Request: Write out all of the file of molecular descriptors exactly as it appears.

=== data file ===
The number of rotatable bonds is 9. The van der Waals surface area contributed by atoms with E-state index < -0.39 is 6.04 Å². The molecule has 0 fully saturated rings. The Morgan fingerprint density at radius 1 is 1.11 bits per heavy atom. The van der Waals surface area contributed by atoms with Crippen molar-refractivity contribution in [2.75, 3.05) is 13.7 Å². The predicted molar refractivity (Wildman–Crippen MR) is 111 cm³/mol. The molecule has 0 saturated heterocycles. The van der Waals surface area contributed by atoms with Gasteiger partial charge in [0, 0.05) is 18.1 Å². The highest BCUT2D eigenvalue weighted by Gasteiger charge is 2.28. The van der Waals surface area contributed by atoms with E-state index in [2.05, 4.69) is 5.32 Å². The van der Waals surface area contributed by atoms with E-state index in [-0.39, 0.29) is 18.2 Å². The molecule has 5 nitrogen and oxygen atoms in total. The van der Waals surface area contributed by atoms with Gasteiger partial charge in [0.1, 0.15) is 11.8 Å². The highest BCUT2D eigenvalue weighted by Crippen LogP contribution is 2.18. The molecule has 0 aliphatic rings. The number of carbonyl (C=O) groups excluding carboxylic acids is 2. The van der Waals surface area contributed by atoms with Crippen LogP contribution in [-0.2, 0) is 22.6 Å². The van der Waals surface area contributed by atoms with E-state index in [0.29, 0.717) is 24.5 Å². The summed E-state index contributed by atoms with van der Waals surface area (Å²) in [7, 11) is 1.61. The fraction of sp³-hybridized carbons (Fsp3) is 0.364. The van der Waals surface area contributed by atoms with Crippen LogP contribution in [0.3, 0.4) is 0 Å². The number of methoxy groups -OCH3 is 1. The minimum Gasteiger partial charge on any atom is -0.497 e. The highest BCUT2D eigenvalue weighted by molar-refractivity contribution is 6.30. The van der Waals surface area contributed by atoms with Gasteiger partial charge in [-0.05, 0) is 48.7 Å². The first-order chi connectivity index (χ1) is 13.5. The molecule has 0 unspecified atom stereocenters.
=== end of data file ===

The number of rotatable bonds is 9. The van der Waals surface area contributed by atoms with E-state index < -0.39 is 6.04 Å². The molecule has 0 fully saturated rings. The Morgan fingerprint density at radius 1 is 1.11 bits per heavy atom. The van der Waals surface area contributed by atoms with Crippen molar-refractivity contribution in [2.75, 3.05) is 13.7 Å². The predicted molar refractivity (Wildman–Crippen MR) is 111 cm³/mol. The molecule has 0 saturated heterocycles. The van der Waals surface area contributed by atoms with Gasteiger partial charge in [0, 0.05) is 18.1 Å². The highest BCUT2D eigenvalue weighted by Gasteiger charge is 2.28. The van der Waals surface area contributed by atoms with E-state index in [2.05, 4.69) is 5.32 Å². The van der Waals surface area contributed by atoms with E-state index in [-0.39, 0.29) is 18.2 Å². The molecule has 5 nitrogen and oxygen atoms in total. The van der Waals surface area contributed by atoms with Gasteiger partial charge in [0.1, 0.15) is 11.8 Å². The highest BCUT2D eigenvalue weighted by Crippen LogP contribution is 2.18. The molecule has 0 aliphatic rings. The number of carbonyl (C=O) groups excluding carboxylic acids is 2. The van der Waals surface area contributed by atoms with Crippen LogP contribution in [-0.2, 0) is 22.6 Å². The van der Waals surface area contributed by atoms with E-state index in [0.29, 0.717) is 24.5 Å². The summed E-state index contributed by atoms with van der Waals surface area (Å²) in [7, 11) is 1.61. The fraction of sp³-hybridized carbons (Fsp3) is 0.364. The van der Waals surface area contributed by atoms with Crippen LogP contribution in [0.3, 0.4) is 0 Å². The number of methoxy groups -OCH3 is 1. The minimum Gasteiger partial charge on any atom is -0.497 e. The highest BCUT2D eigenvalue weighted by molar-refractivity contribution is 6.30. The van der Waals surface area contributed by atoms with Gasteiger partial charge in [-0.05, 0) is 48.7 Å². The first-order chi connectivity index (χ1) is 13.5. The molecule has 0 unspecified atom stereocenters.